Recruit people to a vision, not to a job description

Here’s a tip for all of you who recruit others to help you in your leadership role. You may be a group job descriptionleader looking to recruit group members to certain positions of leadership. You may be a staff leader who is responsible for your church’s overall groups ministry. In either case, as you recruit people to serve along side you, be sure to recruit them to a vision, and not to a job description alone.

The Job Description

Everyone’s seen a job description. It’s a list of the essential tasks you are required to accomplish. If I, as a group leader, needed to recruit someone to check the role in my group, I would need a short job description for that position. It would read something like this:

  • Pick up the group’s role book in the church office
  • Mark people present and absent
  • Provide a list of the present/absent group members to the teacher and care group leaders
  • Turn in the role book to the church office before leaving the church

And there you have it. A short job description for my group’s “secretary.”

Recruit to a Vision

If I wanted to recruit you to be my new class secretary, I’d certainly show you the job description. But I wouldn’t stop there. Next, I’d say something like this:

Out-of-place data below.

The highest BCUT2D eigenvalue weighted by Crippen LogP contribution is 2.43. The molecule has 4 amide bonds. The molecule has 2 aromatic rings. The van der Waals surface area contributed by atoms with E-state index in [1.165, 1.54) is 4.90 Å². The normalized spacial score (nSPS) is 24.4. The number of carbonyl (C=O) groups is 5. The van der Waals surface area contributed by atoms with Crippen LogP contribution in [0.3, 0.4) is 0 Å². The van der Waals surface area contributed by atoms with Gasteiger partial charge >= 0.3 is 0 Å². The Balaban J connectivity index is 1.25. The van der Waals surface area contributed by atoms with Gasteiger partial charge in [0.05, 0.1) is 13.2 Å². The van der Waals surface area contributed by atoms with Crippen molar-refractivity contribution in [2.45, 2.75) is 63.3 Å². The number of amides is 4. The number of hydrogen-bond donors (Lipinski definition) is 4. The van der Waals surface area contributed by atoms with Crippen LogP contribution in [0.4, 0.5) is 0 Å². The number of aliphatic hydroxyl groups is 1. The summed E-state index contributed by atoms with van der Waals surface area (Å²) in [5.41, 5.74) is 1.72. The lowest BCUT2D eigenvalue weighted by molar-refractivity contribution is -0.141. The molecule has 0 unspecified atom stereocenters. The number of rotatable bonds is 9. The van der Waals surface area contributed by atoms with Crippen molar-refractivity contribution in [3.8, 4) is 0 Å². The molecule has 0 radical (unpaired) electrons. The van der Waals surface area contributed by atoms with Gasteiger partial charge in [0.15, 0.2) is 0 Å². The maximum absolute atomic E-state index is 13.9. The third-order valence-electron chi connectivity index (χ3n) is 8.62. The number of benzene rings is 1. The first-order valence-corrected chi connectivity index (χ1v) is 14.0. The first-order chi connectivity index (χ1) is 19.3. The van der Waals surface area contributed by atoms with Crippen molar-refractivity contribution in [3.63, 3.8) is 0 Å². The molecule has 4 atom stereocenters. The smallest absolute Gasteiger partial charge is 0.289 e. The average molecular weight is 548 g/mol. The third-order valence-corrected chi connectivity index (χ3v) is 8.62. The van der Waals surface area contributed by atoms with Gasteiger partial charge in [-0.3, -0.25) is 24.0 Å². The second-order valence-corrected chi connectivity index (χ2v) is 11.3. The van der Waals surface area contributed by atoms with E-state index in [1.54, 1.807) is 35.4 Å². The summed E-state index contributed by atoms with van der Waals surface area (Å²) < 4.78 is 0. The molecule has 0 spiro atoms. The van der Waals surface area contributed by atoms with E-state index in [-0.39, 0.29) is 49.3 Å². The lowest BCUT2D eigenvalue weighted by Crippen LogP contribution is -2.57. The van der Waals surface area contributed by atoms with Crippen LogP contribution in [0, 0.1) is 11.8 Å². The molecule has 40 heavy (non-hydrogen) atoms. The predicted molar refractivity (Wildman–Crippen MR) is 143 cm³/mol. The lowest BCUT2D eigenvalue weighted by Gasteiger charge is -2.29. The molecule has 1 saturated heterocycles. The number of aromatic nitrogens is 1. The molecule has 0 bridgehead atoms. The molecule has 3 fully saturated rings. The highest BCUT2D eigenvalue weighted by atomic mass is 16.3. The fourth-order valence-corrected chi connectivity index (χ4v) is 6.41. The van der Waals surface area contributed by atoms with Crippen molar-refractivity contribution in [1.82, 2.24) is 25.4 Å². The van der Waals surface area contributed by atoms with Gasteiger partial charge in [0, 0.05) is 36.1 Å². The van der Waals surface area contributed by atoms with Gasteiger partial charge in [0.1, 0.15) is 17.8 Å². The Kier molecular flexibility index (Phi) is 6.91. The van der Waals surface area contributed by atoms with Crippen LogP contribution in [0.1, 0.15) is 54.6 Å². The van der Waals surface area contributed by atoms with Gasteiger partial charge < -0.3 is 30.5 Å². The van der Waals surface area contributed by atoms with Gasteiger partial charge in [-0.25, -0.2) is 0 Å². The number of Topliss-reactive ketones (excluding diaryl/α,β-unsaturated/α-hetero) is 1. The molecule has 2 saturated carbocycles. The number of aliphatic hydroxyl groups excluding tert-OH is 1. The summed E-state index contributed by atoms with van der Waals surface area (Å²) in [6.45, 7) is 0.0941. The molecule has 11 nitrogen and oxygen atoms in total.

“As you help us identify people who are present and absent, we can reach out to them as a group that cares for them. No one wants to feel like they are disposable or insignificant, so you’ll help us know who to contact each week. Falling through the cracks of our class wouldn’t feel good to anyone, so by keeping accurate records for us, you’ll be part of the process of making sure people are feel valued and important. And by the way, as we keep adults connected to our group, it will also help the church keep their kids connected to their groups, too.”

Do you see the difference in recruiting to a vision versus recruiting to just a job description? You need the job description, but don’t stop there!

 

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